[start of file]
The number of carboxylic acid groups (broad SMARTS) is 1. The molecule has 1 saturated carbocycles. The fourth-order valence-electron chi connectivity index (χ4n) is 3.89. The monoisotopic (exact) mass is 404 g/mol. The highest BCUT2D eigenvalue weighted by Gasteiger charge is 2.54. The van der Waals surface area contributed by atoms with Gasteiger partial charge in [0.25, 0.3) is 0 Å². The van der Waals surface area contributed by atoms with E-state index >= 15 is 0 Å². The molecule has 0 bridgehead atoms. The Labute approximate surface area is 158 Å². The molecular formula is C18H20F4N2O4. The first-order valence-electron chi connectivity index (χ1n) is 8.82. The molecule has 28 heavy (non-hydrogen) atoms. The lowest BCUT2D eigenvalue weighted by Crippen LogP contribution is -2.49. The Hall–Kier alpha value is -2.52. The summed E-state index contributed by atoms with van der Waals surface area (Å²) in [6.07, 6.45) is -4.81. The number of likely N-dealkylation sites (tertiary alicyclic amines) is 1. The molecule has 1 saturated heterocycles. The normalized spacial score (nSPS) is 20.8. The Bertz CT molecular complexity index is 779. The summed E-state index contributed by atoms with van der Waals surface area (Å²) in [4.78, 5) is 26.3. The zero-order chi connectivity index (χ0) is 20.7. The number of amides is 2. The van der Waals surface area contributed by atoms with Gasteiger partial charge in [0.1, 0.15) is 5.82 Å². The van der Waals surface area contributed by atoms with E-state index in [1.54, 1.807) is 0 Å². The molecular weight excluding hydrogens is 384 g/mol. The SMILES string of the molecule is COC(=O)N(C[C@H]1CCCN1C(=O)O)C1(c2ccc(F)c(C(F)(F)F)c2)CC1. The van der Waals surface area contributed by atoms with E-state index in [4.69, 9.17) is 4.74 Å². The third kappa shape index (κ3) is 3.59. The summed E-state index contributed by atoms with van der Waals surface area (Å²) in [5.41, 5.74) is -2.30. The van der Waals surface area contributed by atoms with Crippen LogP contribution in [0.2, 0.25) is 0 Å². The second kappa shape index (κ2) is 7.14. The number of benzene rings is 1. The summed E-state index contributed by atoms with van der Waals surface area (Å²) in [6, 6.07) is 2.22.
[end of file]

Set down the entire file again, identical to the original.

The number of carboxylic acid groups (broad SMARTS) is 1. The molecule has 1 saturated carbocycles. The fourth-order valence-electron chi connectivity index (χ4n) is 3.89. The monoisotopic (exact) mass is 404 g/mol. The highest BCUT2D eigenvalue weighted by Gasteiger charge is 2.54. The van der Waals surface area contributed by atoms with Gasteiger partial charge in [0.25, 0.3) is 0 Å². The van der Waals surface area contributed by atoms with E-state index >= 15 is 0 Å². The molecule has 0 bridgehead atoms. The Labute approximate surface area is 158 Å². The molecular formula is C18H20F4N2O4. The first-order valence-electron chi connectivity index (χ1n) is 8.82. The molecule has 28 heavy (non-hydrogen) atoms. The lowest BCUT2D eigenvalue weighted by Crippen LogP contribution is -2.49. The Hall–Kier alpha value is -2.52. The summed E-state index contributed by atoms with van der Waals surface area (Å²) in [6.07, 6.45) is -4.81. The number of likely N-dealkylation sites (tertiary alicyclic amines) is 1. The molecule has 1 saturated heterocycles. The normalized spacial score (nSPS) is 20.8. The Bertz CT molecular complexity index is 779. The summed E-state index contributed by atoms with van der Waals surface area (Å²) in [4.78, 5) is 26.3. The zero-order chi connectivity index (χ0) is 20.7. The number of amides is 2. The van der Waals surface area contributed by atoms with Gasteiger partial charge in [0.1, 0.15) is 5.82 Å². The van der Waals surface area contributed by atoms with E-state index in [1.54, 1.807) is 0 Å². The molecular weight excluding hydrogens is 384 g/mol. The SMILES string of the molecule is COC(=O)N(C[C@H]1CCCN1C(=O)O)C1(c2ccc(F)c(C(F)(F)F)c2)CC1. The van der Waals surface area contributed by atoms with E-state index in [4.69, 9.17) is 4.74 Å². The third kappa shape index (κ3) is 3.59. The summed E-state index contributed by atoms with van der Waals surface area (Å²) in [5.41, 5.74) is -2.30. The van der Waals surface area contributed by atoms with Crippen LogP contribution in [0.2, 0.25) is 0 Å². The second kappa shape index (κ2) is 7.14. The number of benzene rings is 1. The summed E-state index contributed by atoms with van der Waals surface area (Å²) in [6, 6.07) is 2.22.